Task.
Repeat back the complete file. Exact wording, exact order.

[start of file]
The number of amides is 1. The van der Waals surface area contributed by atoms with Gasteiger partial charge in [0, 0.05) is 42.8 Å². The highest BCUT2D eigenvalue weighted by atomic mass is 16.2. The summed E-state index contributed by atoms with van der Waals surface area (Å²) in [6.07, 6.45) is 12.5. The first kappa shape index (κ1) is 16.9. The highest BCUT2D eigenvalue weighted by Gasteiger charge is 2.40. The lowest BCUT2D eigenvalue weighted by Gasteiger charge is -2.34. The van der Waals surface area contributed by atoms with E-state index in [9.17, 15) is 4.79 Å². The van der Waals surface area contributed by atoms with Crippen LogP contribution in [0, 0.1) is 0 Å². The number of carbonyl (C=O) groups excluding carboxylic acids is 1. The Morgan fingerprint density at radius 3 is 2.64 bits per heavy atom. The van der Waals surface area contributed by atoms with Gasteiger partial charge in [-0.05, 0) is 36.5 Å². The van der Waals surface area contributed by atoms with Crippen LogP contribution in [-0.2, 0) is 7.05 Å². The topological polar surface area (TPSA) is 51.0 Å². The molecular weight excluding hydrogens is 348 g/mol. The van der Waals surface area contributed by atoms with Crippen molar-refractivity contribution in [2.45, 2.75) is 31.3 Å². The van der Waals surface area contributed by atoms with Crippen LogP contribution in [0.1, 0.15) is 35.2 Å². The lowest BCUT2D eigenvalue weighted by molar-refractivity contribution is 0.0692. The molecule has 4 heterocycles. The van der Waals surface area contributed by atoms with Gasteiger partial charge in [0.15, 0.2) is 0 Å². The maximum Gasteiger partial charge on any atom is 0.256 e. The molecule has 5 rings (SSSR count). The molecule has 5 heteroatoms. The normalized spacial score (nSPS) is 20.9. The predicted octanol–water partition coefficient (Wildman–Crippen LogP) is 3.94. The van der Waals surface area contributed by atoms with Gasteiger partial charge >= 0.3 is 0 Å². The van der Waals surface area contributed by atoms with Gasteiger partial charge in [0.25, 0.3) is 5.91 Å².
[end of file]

The number of amides is 1. The van der Waals surface area contributed by atoms with Gasteiger partial charge in [0, 0.05) is 42.8 Å². The highest BCUT2D eigenvalue weighted by atomic mass is 16.2. The summed E-state index contributed by atoms with van der Waals surface area (Å²) in [6.07, 6.45) is 12.5. The first kappa shape index (κ1) is 16.9. The highest BCUT2D eigenvalue weighted by Gasteiger charge is 2.40. The lowest BCUT2D eigenvalue weighted by Gasteiger charge is -2.34. The van der Waals surface area contributed by atoms with E-state index in [9.17, 15) is 4.79 Å². The van der Waals surface area contributed by atoms with Crippen LogP contribution in [0, 0.1) is 0 Å². The number of carbonyl (C=O) groups excluding carboxylic acids is 1. The Morgan fingerprint density at radius 3 is 2.64 bits per heavy atom. The van der Waals surface area contributed by atoms with Gasteiger partial charge in [-0.05, 0) is 36.5 Å². The van der Waals surface area contributed by atoms with Crippen LogP contribution in [-0.2, 0) is 7.05 Å². The topological polar surface area (TPSA) is 51.0 Å². The molecular weight excluding hydrogens is 348 g/mol. The van der Waals surface area contributed by atoms with Crippen molar-refractivity contribution in [2.45, 2.75) is 31.3 Å². The van der Waals surface area contributed by atoms with Crippen LogP contribution in [0.1, 0.15) is 35.2 Å². The lowest BCUT2D eigenvalue weighted by molar-refractivity contribution is 0.0692. The molecule has 4 heterocycles. The van der Waals surface area contributed by atoms with Gasteiger partial charge in [0.15, 0.2) is 0 Å². The maximum Gasteiger partial charge on any atom is 0.256 e. The molecule has 5 rings (SSSR count). The molecule has 5 heteroatoms. The normalized spacial score (nSPS) is 20.9. The predicted octanol–water partition coefficient (Wildman–Crippen LogP) is 3.94. The van der Waals surface area contributed by atoms with Gasteiger partial charge >= 0.3 is 0 Å². The van der Waals surface area contributed by atoms with Gasteiger partial charge in [0.25, 0.3) is 5.91 Å².